Porcelain veneers are thin coverings, as thin as a “fingernail”, bonded over teeth to improve their appearance. They can be used to straighten smiles, close-up gaps, replace worn-down teeth, and make teeth permanently whiter.
The procedure involves taking any necessary x-rays and photographs of the teeth. This allows Dr. Goldberg to ensure that this restorative option is a great fit for the patient and their lifestyle.
Veneers make it possible to correct a variety of problems, including:
Ideally, candidates for veneers are individuals who have minor cosmetic imperfections, severely stained teeth, sufficient tooth enamel, moderately straight teeth, and do not grind or clench their teeth. Generally, when it comes to improving a smile, there are multiple options for most patients who come into Dr. Goldberg’s office. After the initial workup, he will be able to make the best recommendation based on your personal situation, lifestyle, and budget.
The following conditions may reduce the potential for veneer treatment:
Traditionally, porcelain has been the most common material because composites have not been able to provide the same results as porcelain. However, that has significantly changed over the last few years, and today it is difficult to distinguish between the two materials. Although porcelain veneers are typically problem-free, occasionally they pop off or chip. This can cause a patient some inconvenience and embarrassment and may require an emergency visit to their dentist. A veneer that has come off can usually be rebonded, but chips are extremely difficult to repair and sometimes impossible. Here are the main differences between the two:
As you can see, these differences are night and day. Which one you decide to choose is personal preference as they both have their pros and cons.
First, your dentist will examine your mouth, teeth, and “occlusion.” Occlusion refers to your bite, and how your teeth function with respect to each other. In certain cases, it is VERY important to take impressions and for your dentist to study these models with great intensity, and to also discuss your particular situation with the laboratory.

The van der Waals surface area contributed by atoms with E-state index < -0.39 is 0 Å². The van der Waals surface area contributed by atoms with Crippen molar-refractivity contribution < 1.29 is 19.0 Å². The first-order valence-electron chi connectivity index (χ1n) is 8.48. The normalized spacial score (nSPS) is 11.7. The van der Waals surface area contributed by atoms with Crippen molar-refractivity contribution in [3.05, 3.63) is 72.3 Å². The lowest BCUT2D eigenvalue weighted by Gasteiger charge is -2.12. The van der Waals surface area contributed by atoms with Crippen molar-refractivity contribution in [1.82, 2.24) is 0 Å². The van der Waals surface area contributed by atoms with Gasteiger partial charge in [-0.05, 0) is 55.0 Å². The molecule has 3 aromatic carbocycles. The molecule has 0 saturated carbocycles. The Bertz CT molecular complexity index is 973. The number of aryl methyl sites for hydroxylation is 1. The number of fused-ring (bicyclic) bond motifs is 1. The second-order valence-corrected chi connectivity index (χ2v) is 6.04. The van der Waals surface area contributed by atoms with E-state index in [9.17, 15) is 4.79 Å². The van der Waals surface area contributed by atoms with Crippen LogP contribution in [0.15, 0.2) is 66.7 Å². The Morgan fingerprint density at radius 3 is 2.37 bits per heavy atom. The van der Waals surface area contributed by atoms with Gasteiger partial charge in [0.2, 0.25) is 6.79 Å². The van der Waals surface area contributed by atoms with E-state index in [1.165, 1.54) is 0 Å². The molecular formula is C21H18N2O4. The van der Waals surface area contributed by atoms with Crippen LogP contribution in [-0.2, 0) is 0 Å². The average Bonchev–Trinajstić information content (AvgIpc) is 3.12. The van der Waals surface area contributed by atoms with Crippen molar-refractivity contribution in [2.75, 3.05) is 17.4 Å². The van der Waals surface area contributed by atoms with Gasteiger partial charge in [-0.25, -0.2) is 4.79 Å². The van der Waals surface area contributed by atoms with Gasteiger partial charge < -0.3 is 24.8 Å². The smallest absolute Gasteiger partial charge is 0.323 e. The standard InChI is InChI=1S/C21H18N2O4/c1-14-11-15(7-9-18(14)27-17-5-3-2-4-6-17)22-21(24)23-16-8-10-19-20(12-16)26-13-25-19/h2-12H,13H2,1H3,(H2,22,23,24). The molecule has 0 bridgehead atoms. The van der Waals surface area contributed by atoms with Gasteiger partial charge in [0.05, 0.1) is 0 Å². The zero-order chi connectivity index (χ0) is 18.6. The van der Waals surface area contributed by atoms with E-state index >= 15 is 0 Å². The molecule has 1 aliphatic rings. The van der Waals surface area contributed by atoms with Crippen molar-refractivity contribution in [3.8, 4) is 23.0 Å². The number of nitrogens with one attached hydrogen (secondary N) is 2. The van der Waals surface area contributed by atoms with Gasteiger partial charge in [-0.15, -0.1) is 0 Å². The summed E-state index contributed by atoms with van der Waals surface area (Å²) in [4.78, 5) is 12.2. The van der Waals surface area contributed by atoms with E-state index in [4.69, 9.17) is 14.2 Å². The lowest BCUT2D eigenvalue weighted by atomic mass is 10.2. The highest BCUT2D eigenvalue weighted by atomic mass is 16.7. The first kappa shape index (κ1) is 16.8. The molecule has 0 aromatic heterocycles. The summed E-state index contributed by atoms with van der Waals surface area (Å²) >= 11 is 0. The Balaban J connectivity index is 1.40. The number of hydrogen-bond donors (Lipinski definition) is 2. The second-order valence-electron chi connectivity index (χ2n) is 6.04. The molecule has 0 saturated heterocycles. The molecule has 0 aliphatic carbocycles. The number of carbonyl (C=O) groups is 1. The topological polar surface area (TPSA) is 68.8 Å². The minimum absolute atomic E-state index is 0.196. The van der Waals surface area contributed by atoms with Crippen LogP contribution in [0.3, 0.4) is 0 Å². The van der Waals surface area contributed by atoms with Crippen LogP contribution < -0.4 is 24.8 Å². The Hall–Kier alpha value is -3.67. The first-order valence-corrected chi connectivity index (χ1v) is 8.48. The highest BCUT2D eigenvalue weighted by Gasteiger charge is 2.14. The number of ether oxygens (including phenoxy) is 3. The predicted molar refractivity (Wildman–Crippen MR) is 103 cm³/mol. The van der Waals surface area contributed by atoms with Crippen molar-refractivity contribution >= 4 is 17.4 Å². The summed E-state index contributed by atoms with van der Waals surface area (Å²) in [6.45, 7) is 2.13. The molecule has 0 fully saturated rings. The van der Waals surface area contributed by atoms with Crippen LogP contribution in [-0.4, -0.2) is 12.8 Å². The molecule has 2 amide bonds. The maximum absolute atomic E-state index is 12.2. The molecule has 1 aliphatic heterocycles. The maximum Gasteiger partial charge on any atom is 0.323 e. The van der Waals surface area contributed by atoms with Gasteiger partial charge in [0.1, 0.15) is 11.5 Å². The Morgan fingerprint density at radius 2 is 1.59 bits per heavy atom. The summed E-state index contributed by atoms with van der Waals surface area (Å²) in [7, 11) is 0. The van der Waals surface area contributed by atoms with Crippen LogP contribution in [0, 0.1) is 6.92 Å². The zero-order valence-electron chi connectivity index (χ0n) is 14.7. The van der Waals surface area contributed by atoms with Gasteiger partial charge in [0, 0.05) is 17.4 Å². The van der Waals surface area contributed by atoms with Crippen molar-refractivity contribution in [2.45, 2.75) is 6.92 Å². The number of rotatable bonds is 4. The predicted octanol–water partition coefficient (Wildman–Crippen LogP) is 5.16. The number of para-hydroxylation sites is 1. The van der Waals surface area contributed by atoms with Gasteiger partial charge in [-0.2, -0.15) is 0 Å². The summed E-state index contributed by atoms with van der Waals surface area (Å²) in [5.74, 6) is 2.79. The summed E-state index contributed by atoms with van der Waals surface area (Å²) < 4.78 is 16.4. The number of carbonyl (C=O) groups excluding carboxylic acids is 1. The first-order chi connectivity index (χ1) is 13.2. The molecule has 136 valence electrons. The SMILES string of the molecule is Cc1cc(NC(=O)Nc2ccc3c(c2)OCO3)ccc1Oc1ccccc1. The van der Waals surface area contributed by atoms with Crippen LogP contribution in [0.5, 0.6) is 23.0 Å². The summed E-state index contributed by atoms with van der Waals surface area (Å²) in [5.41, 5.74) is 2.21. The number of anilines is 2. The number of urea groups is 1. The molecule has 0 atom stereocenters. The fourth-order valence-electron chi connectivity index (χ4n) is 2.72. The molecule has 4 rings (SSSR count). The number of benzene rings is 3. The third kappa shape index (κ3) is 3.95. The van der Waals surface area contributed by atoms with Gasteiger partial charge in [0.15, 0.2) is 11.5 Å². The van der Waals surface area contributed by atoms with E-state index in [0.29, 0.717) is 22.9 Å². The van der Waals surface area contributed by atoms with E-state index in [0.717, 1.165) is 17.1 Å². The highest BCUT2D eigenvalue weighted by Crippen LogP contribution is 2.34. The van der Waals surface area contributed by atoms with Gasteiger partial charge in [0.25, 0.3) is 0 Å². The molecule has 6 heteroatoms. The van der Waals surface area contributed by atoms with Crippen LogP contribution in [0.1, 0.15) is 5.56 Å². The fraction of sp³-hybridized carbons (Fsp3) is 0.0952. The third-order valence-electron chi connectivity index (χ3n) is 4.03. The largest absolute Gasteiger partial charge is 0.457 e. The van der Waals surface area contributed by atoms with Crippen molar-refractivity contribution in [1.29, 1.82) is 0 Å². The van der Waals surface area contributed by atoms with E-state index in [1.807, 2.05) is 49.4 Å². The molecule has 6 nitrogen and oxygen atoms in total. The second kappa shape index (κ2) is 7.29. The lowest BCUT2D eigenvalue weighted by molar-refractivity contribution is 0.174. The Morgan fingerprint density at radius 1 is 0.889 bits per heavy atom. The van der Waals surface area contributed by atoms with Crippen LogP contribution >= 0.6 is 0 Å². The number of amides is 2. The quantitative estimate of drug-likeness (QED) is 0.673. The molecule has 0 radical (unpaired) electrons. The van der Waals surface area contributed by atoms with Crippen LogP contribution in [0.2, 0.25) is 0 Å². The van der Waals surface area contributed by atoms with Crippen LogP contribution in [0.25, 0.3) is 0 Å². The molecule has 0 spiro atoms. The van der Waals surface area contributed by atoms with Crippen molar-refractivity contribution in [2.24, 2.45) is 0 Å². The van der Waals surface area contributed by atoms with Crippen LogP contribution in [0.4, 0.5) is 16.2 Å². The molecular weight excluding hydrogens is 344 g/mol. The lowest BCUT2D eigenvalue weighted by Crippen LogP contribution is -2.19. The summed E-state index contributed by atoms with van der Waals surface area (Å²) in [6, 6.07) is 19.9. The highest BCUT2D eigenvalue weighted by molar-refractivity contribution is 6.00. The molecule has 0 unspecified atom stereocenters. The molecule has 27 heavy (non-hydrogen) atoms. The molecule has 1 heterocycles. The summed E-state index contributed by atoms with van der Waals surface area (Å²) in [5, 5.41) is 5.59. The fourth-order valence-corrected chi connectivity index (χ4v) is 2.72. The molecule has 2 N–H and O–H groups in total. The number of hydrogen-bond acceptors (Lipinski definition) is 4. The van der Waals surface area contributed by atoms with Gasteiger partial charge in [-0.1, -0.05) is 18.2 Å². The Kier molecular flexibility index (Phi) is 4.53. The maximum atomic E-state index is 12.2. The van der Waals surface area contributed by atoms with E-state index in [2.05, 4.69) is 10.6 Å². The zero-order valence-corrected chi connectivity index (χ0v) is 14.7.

When the study is complete, the next step is to shape your teeth, take a new impression, put temporary veneers onto your shaped teeth, and send the impression to the laboratory. The lab will need anywhere between one and three weeks to fabricate your veneers.
At the following appointment, your dentist will bond the veneers, and your new smile will be complete.
Visit the Before & After photos to view some smiles Dr. Goldberg has transformed.
“Dr. Goldberg is very professional, thorough, and personable. He takes the time to answer questions, explain in detail the various procedures, discuss alternative treatments, and make recommendations for specialized treatment. I’ve been a patient of this office for more than 20 years, and this is the most welcoming office that I’ve visited. It’s always a pleasure to be here: the staff is very friendly, accommodating, skilled, courteous, and competent. I wish I could visit more than twice a year, but they do such a good job that it’s rarely necessary! Thank you!” – Anca I.
As with the first step for porcelain veneers, we must examine and address your “occlusion”. When everything is acceptable, Dr. Golgberg can start your composite veneers. Unlike porcelain veneers, composite veneers can be accomplished directly in the dental office. “Composite” is the same material used for “white fillings,” but the process is more involved due to layering, intense shaping, and high polishing. Depending upon the number of veneers desired, the process can be accomplished in one to two appointments: since all patients are different, you’ll have to talk to your dentist about your individual time-frame.
This is highly variable since people subject their teeth to stimuli with varying degrees:
Typically, veneers should last between 7 and 15 years.
The side effects of veneers include sensitivity to the hot and cold. This is caused by the reduction of enamel on the prepared teeth. Sensitivity is a very common lingering effect that typically dissipates in one to two weeks.
Daily care and regular checkups are necessary to help prevent decay (cavities) from forming, allow for early detection and treatment of cavities (before they get too large), and to help remove stain build-up. Some other ways to help care and maintain your veneers are: